3 Conversations For Church Leaders Regarding Care
- Are we willing to change our mindset and mission field? Church leaders have become too comfortable with people showing up and receiving that they have missed the sending piece of the mission. Jesus went to where they were, proclaiming good news of the Kingdom and healing their sicknesses. The location changed but the message and mission didn’t. The Church was always intended to be a sent people, to gather and then go. And where are most people these days? Drum roll… online! Even when they are “in person” at church they are still online. It’s imperative now more than ever to have the perspective that meeting people in their place of pain is evangelism and disciple making and to meet them we must go where they are.
- Are we caring out of convenience or compassion? This gets at our motives. It was the pain of the people that compelled Jesus to go and act. There is no debate that there is a mental health crisis in our world and that there is compassionate work to be done. Compassion is super messy and inconvenient. I have three kids, all of which are very different. It’s always easier for me to help and care for the kid who asks me for help. The child I worry about the most is the one who is suffering in silence and is unwilling to ask. Compassion is a motivation of the heart and emotions, not simply of intellectual conviction. It is observing pain in others and being moved to action. We must be willing to look for opportunities to care and show the compassion of Jesus.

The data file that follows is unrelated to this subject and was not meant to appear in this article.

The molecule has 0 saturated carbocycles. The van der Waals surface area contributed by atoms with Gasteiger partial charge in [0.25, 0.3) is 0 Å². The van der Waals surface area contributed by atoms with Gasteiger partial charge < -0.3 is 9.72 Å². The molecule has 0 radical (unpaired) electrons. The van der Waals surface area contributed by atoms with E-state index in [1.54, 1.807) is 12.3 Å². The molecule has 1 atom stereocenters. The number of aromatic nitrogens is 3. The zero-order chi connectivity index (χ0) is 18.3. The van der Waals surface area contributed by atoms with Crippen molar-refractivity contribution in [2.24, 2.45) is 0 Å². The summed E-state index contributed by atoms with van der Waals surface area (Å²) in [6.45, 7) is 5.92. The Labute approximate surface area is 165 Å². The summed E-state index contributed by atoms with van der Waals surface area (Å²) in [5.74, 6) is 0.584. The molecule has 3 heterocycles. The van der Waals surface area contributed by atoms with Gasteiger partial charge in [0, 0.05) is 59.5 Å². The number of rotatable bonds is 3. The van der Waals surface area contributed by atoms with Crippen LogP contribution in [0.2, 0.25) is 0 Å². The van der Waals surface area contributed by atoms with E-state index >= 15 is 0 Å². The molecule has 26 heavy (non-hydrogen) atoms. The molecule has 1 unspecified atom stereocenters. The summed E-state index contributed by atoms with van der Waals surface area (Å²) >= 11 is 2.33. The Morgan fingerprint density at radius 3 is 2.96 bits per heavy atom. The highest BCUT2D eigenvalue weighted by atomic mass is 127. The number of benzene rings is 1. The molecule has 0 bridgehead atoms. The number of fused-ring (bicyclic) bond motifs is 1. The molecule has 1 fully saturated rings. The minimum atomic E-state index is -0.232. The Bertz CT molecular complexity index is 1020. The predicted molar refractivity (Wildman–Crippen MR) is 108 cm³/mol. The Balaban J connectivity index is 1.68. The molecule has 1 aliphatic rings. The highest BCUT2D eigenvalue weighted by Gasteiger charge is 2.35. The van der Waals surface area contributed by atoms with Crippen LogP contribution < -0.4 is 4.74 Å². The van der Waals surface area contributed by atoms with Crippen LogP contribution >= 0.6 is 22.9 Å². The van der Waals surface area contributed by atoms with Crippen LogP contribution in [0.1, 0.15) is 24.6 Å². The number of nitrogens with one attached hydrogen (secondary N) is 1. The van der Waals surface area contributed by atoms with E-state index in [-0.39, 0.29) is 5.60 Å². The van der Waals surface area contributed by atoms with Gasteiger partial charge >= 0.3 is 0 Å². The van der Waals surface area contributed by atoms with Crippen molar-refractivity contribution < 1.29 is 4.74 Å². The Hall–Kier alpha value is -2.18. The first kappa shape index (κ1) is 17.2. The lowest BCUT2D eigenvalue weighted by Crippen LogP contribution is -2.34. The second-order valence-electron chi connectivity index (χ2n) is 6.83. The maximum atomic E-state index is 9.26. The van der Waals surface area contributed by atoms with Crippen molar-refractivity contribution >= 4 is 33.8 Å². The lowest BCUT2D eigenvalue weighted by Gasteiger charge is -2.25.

- Are we willing to pray, equip and send our people to care? Jesus looked at and observed hurting and broken people. This means he was paying attention. They were in need and he was committed to do something. Notice they were not only hurting but they were without leadership. Providing care also means providing leadership to people without it. Then Jesus turns to his disciples and invites them to pray and get involved. Are we willing to take the time to equip the church to care? Church leaders must be willing to accept the reality that you cannot provide care for everyone. Jesus knew that, “The workers are few” and that meant asking God to send more help. It’s important that the people of God first pray, raise up men and women and send them to the mission field. We have to train people to look for signs of the harassed, helpless and leaderless among us and with love and compassion go to them. The burden is on the workers, not the hurting and broken. Do we care enough to pray, equip and send them?
Only after these conversations can we begin to ask the questions of how. Generally speaking, people know when we really care about them or not. If we do the right things with the wrong heart and motives, like caring for people so they will continue to give, they will see right through it and dampen the message of Jesus. Jesus came to seek and save the lost (see Luke 19), not to wait for them to come back to church on Sunday.